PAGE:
Your New Reading List: Lars Rensmann’s Picks

Last month, we brought you the reading list of Andrei Markovits, co-author of Gaming the World: How Sports are Reshaping Global Politics and Culture.  Now let’s turn to the other half of the dynamic duo that made this book possible, Lars Rensmann.

No one can introduce Lars Rensmann’s reading list better than Lars himself. Without further ado, here is what he told us:

“It is August now, and the end of summer is looming on the horizon. Well, it is still far enough away for now. There’s still plenty time of time to read. Here’s my short list of recommendations for the rest of the summer:

1. If you are interested in philosophy and in sports and take pleasure in philosophizing about sports, Soccer and Philosophy: Beautiful Thoughts on the Beautiful Game (Chicago and La Salle, IL: Open Court, 2010), edited by Ted Richards, should be your book of choice this summer. It certainly is mine. It is about, well, soccer and philosophy, fair and square. While edited volumes often tend to have particular highlights (and include some less intriguing contributions), reading this book is pure pleasure throughout—offering a multitude of perspectives, it is consistently witty and full of passion (impassionate philosophers, beware!). It offers a sophisticated theoretical edge and sufficient self-irony to make you think and smile. Read about “Aristotle’s Favorite Sport”, or learn about “Kierkegaard at the Penalty Spot”. And find answers to questions you either never had or did not dare to raise.

2. My second choice is Public Freedom by Dana Villa (Princeton University Press, 2008). Villa offers a powerful defense of political liberties in our age. Without concealing his Arendtian bias, he discovers new perspectives on various modern political philosophers and speaks with a distinct and clear voice. He thereby shows the significance of public freedom and (arenas for) public agency. Expect controversial readings of modern classics that are always engaging and stimulating and often surprising. For me, it is Villa’s best book, and a must-read for political theorists.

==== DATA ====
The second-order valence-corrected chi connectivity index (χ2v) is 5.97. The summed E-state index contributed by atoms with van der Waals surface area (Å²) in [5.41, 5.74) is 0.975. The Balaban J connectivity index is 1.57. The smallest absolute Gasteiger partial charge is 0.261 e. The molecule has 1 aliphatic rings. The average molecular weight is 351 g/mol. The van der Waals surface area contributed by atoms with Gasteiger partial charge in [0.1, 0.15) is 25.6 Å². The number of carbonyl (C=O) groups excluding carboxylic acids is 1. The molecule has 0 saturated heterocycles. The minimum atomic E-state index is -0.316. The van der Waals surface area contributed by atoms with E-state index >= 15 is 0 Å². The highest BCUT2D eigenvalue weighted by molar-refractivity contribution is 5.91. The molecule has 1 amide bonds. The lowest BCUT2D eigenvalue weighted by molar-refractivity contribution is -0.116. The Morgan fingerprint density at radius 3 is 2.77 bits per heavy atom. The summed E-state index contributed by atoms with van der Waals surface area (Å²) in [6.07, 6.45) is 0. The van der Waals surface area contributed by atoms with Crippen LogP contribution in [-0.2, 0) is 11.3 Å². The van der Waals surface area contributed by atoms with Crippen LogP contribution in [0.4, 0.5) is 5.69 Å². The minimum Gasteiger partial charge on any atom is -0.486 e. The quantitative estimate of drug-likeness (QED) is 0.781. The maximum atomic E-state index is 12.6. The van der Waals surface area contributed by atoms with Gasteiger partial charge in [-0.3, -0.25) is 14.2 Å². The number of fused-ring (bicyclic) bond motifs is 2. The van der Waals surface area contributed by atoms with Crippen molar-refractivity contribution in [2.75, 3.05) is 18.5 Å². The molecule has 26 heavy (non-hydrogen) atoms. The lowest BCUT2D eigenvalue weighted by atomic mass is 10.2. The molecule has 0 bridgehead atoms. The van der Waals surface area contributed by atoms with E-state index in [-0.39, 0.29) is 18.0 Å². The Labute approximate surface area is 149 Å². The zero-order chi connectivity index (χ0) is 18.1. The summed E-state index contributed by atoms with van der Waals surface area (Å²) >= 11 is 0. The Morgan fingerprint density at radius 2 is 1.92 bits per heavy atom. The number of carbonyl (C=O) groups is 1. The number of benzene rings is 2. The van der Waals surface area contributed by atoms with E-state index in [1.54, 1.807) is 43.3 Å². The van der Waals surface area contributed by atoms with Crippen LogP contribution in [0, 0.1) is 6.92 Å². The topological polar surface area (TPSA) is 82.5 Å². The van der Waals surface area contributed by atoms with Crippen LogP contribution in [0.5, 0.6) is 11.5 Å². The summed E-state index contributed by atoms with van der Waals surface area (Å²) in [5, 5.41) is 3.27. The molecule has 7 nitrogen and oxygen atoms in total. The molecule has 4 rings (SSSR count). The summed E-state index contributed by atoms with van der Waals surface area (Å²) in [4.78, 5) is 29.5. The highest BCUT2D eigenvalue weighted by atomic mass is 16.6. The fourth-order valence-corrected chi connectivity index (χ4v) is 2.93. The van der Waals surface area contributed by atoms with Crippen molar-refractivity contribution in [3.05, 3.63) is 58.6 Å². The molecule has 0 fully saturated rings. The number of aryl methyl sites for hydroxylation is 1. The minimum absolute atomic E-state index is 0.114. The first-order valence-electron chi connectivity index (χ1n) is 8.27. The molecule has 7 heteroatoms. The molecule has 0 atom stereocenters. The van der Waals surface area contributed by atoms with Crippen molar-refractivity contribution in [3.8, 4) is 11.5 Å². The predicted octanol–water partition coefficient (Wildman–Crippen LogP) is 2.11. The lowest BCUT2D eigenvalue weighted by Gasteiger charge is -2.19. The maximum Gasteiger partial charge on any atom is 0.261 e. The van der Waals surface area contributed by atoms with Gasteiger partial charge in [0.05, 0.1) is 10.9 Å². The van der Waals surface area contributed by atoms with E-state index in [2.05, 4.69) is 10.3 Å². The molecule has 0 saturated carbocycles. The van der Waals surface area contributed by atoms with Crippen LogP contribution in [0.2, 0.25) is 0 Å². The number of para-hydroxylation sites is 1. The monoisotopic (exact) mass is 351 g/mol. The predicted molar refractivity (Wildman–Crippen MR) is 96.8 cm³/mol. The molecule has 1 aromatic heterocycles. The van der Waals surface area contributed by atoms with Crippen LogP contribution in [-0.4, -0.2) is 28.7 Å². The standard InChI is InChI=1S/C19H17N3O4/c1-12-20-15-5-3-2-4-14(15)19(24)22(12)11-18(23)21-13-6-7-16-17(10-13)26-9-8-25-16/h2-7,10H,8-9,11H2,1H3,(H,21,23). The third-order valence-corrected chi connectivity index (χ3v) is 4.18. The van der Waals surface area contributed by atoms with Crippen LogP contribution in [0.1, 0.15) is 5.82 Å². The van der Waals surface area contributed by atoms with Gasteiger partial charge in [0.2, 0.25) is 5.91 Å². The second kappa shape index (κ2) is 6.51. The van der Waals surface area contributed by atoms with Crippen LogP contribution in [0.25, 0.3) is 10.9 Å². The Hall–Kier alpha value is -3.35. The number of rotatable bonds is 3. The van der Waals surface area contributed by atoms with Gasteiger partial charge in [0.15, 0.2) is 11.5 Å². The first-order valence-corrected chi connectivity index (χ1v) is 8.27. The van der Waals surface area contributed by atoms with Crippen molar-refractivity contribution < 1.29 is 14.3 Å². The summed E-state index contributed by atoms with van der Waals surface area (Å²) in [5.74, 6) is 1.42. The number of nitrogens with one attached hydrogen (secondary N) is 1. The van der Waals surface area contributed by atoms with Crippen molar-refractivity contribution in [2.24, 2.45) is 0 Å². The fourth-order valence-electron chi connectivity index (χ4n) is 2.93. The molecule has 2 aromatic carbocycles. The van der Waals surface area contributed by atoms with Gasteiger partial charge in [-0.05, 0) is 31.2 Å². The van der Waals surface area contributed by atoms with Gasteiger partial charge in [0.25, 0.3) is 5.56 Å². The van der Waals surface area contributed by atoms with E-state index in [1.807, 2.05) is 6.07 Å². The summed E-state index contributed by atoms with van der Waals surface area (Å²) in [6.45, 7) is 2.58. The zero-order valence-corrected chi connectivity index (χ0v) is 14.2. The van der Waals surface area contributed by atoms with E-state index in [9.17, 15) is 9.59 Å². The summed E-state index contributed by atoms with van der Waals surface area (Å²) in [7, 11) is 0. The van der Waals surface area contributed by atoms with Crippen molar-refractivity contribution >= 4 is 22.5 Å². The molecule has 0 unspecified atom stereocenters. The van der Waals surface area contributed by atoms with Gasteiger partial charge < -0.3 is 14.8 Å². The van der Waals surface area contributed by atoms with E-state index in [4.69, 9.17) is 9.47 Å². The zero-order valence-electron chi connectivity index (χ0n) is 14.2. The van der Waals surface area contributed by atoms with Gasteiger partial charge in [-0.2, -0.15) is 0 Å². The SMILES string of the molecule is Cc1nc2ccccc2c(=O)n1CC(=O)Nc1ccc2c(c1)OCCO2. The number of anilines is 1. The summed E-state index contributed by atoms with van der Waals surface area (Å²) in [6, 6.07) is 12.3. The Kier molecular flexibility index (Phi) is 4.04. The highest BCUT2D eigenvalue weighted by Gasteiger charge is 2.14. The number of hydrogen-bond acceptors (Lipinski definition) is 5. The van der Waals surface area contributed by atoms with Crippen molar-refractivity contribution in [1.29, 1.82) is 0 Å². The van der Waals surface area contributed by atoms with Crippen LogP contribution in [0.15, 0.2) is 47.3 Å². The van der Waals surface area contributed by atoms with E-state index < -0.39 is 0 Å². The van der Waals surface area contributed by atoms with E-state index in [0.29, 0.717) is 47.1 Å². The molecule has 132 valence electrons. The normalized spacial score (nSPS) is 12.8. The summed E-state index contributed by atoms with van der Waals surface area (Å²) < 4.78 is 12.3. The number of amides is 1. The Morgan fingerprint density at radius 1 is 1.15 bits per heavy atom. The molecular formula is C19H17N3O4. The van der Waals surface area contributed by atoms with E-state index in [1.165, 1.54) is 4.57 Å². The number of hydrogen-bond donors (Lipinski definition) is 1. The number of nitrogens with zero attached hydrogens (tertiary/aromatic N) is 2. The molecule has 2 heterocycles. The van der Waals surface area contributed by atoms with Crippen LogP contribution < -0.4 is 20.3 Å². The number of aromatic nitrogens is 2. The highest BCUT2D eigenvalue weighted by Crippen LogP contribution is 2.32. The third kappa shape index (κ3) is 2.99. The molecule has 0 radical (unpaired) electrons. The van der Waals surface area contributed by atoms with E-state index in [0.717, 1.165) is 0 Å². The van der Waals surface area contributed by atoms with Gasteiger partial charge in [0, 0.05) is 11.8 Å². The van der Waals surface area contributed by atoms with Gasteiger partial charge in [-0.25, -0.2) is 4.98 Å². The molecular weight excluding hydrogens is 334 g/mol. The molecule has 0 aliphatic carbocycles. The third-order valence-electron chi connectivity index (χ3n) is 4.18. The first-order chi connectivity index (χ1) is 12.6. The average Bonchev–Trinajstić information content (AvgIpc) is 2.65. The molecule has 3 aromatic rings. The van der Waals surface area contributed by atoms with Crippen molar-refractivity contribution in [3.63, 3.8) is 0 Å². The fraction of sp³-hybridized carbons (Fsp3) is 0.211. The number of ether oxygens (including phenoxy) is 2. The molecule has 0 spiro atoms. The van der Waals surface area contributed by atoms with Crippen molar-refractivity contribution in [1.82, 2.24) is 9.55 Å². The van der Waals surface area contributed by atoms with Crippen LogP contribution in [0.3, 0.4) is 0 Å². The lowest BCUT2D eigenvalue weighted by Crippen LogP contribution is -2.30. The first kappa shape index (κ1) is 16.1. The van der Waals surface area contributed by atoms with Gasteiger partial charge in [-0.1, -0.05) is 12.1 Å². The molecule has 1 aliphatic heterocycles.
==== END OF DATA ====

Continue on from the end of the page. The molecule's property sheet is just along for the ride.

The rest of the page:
3. Finally, I am thrilled that Theodor Adorno’s Guilt and Defense: On the Legacies of National Socialism in Postwar Germany (Cambridge, MA: Harvard University Press, 2010) has eventually been translated and published in a fine American edition. This book documents Adorno’s qualitative interpretations of group discussions that were conducted by the Institute of Social Research in Frankfurt and entailed different strata of German society short after WW II and the Holocaust. Here you can read and learn about what average Germans thought in the late 1940s, and how Adorno reconstructed their ideas. This is the best insight into immediate post-War Germany you will ever get. Anyone interested in post-War German politics and culture needs to take a close look at this. Maybe nothing for the beach, either. But for any intellectual interested in 20th century Germany: Indispensable.”

Unbelievably, August is here – but despite back-to-school fever, summer is far from over.  As Lars reminds us, “there’s still plenty of time to read.”

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